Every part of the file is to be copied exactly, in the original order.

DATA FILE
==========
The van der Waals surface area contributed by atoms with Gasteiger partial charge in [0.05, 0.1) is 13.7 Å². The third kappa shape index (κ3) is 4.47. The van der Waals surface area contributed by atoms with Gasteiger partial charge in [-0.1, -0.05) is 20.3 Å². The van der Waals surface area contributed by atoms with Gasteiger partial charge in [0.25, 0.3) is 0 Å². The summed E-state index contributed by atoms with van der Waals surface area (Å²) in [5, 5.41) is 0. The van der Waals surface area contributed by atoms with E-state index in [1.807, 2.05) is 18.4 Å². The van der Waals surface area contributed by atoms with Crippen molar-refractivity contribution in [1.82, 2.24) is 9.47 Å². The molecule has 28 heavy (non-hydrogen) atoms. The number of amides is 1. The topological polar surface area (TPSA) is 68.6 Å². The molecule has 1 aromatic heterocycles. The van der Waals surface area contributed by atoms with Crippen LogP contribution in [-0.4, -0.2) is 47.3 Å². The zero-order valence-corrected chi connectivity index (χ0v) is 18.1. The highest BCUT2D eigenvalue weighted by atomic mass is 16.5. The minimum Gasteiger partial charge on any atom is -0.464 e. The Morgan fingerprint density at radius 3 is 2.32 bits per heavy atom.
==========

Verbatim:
The van der Waals surface area contributed by atoms with Gasteiger partial charge in [0.05, 0.1) is 13.7 Å². The third kappa shape index (κ3) is 4.47. The van der Waals surface area contributed by atoms with Gasteiger partial charge in [-0.1, -0.05) is 20.3 Å². The van der Waals surface area contributed by atoms with Gasteiger partial charge in [0.25, 0.3) is 0 Å². The summed E-state index contributed by atoms with van der Waals surface area (Å²) in [5, 5.41) is 0. The van der Waals surface area contributed by atoms with E-state index in [1.807, 2.05) is 18.4 Å². The van der Waals surface area contributed by atoms with Crippen molar-refractivity contribution in [1.82, 2.24) is 9.47 Å². The molecule has 28 heavy (non-hydrogen) atoms. The number of amides is 1. The topological polar surface area (TPSA) is 68.6 Å². The molecule has 1 aromatic heterocycles. The van der Waals surface area contributed by atoms with Crippen LogP contribution in [-0.4, -0.2) is 47.3 Å². The zero-order valence-corrected chi connectivity index (χ0v) is 18.1. The highest BCUT2D eigenvalue weighted by atomic mass is 16.5. The minimum Gasteiger partial charge on any atom is -0.464 e. The Morgan fingerprint density at radius 3 is 2.32 bits per heavy atom.